Up 2.9% From a Year Ago, but Pace Slowed Again
Temporary help employment increased 2.9% from January 2015 to January 2016, according to seasonally adjusted data released today by the U.S. Bureau of Labor Statistics. From December to January, “Employment in temporary help services edged lower,” said BLS commissioner Erica L. Groshen, “after edging up by the same amount in December.”
December is often the peak month of staffing employment, and January the trough month. Temporary help jobs in January were down 0.9% from December, even when seasonally adjusted, though. But the nominal decline may disappear in revisions over the coming months. Over the past 12 months, year-to-year staffing job growth averaged 4.0%.
Nonseasonally adjusted BLS data, which estimate the actual number of jobs in the economy, indicated that temporary help employment decreased 8.4% from December 2015 to January 2016. But there were 3.2% more staffing employees in January than in the same month last year.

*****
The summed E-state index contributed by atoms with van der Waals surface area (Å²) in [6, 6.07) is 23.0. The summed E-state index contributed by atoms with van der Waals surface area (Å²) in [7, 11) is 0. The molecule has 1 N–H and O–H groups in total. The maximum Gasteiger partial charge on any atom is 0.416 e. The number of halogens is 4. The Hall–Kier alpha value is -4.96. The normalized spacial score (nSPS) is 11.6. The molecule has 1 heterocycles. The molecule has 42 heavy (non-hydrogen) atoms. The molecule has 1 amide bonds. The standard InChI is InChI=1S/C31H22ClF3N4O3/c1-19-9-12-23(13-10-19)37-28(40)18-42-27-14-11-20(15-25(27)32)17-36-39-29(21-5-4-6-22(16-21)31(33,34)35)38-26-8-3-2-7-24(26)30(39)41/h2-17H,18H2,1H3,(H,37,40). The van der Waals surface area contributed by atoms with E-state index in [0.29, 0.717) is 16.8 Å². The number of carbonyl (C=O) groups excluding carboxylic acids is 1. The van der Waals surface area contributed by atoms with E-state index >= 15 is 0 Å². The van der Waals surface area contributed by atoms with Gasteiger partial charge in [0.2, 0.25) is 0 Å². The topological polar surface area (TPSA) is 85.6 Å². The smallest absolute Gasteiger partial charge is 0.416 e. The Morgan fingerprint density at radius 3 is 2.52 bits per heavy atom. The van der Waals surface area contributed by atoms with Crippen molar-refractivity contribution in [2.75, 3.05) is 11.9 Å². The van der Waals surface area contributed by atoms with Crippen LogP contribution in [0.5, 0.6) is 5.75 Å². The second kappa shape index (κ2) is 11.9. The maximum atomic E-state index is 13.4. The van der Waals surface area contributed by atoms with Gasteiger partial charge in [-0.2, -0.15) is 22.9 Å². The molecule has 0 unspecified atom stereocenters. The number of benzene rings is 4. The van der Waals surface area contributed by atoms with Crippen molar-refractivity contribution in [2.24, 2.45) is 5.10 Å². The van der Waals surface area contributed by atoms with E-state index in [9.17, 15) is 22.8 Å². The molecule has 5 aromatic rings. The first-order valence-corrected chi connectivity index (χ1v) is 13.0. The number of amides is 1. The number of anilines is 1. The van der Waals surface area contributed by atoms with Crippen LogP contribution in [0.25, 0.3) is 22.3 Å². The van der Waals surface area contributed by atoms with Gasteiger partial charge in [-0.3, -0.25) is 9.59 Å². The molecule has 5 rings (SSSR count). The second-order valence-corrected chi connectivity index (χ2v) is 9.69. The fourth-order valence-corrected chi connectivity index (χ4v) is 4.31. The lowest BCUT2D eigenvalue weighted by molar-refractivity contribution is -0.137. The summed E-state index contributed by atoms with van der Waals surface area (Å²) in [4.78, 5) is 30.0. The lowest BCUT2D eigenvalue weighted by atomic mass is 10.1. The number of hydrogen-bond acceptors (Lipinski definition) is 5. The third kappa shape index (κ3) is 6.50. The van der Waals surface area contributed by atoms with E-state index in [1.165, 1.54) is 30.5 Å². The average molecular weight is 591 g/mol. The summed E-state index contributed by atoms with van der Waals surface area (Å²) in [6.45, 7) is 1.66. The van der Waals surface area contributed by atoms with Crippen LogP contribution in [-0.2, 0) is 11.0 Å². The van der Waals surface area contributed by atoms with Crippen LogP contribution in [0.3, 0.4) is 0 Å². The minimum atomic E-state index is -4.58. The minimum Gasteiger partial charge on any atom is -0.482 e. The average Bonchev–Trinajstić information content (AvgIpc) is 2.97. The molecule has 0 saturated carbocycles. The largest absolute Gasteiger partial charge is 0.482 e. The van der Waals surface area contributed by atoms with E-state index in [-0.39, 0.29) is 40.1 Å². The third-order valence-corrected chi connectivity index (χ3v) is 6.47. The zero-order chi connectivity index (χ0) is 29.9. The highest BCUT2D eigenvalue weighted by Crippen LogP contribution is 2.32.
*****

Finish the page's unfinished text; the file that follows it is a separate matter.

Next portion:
“Mirroring the economy at large, staffing firms are reporting mixed demand across major industry sectors,” said Richard Wahlquist, president and chief executive officer of the American Staffing Association. “However, services sectors growth continues—particularly in occupations that require higher skills and education.”
Total U.S. nonfarm payroll employment rose by 151,000 jobs in January (seasonally adjusted), BLS reported. Incorporating revisions for November and December, the data showed that monthly job gains averaged 231,000 per month over the past three months, marginally more than the average of 228,000 for the prior 12 months.
The unemployment rate dipped slightly to 4.9% after holding at 5.0% for three consecutive months.
BLS also released preliminary December 2015 employment data for search and placement services, which increased 2.3% from November, seasonally adjusted. Search and placement jobs totaled 315,800 in December, 6.4% higher than in the same month last year.
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